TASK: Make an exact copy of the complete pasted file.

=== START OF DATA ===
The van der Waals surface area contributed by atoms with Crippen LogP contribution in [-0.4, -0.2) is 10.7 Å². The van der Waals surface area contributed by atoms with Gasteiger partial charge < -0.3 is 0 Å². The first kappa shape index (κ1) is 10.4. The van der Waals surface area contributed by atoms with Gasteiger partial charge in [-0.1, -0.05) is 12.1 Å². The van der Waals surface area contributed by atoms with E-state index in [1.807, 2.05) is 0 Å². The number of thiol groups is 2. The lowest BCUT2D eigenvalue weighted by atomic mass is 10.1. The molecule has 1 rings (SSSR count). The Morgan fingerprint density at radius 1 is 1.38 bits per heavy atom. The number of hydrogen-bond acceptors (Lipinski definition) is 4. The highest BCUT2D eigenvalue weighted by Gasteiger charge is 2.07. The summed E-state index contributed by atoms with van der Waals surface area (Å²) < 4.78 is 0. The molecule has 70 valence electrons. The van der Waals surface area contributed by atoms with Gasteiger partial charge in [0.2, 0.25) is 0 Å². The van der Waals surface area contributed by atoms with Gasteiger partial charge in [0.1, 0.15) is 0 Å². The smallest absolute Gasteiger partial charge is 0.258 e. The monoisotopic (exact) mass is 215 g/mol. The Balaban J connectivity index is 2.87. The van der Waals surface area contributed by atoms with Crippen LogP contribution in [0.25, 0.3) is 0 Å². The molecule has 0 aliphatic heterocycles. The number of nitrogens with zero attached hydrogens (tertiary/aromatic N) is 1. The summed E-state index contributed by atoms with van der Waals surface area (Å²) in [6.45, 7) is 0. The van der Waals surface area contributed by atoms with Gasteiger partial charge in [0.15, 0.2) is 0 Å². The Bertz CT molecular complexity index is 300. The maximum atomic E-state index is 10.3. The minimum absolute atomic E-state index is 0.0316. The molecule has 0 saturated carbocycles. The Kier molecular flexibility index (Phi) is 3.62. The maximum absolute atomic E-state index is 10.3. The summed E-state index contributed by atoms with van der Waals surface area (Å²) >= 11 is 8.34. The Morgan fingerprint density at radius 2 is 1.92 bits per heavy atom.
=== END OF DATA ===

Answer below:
The van der Waals surface area contributed by atoms with Crippen LogP contribution in [-0.4, -0.2) is 10.7 Å². The van der Waals surface area contributed by atoms with Gasteiger partial charge < -0.3 is 0 Å². The first kappa shape index (κ1) is 10.4. The van der Waals surface area contributed by atoms with Gasteiger partial charge in [-0.1, -0.05) is 12.1 Å². The van der Waals surface area contributed by atoms with E-state index in [1.807, 2.05) is 0 Å². The number of thiol groups is 2. The lowest BCUT2D eigenvalue weighted by atomic mass is 10.1. The molecule has 1 rings (SSSR count). The Morgan fingerprint density at radius 1 is 1.38 bits per heavy atom. The number of hydrogen-bond acceptors (Lipinski definition) is 4. The highest BCUT2D eigenvalue weighted by Gasteiger charge is 2.07. The summed E-state index contributed by atoms with van der Waals surface area (Å²) < 4.78 is 0. The molecule has 70 valence electrons. The van der Waals surface area contributed by atoms with Gasteiger partial charge in [0.2, 0.25) is 0 Å². The van der Waals surface area contributed by atoms with Gasteiger partial charge in [0.1, 0.15) is 0 Å². The smallest absolute Gasteiger partial charge is 0.258 e. The monoisotopic (exact) mass is 215 g/mol. The Balaban J connectivity index is 2.87. The van der Waals surface area contributed by atoms with Crippen LogP contribution in [0.25, 0.3) is 0 Å². The molecule has 0 aliphatic heterocycles. The number of nitrogens with zero attached hydrogens (tertiary/aromatic N) is 1. The summed E-state index contributed by atoms with van der Waals surface area (Å²) in [6.45, 7) is 0. The van der Waals surface area contributed by atoms with Gasteiger partial charge in [0.15, 0.2) is 0 Å². The Bertz CT molecular complexity index is 300. The maximum atomic E-state index is 10.3. The minimum absolute atomic E-state index is 0.0316. The molecule has 0 saturated carbocycles. The Kier molecular flexibility index (Phi) is 3.62. The maximum absolute atomic E-state index is 10.3. The summed E-state index contributed by atoms with van der Waals surface area (Å²) >= 11 is 8.34. The Morgan fingerprint density at radius 2 is 1.92 bits per heavy atom.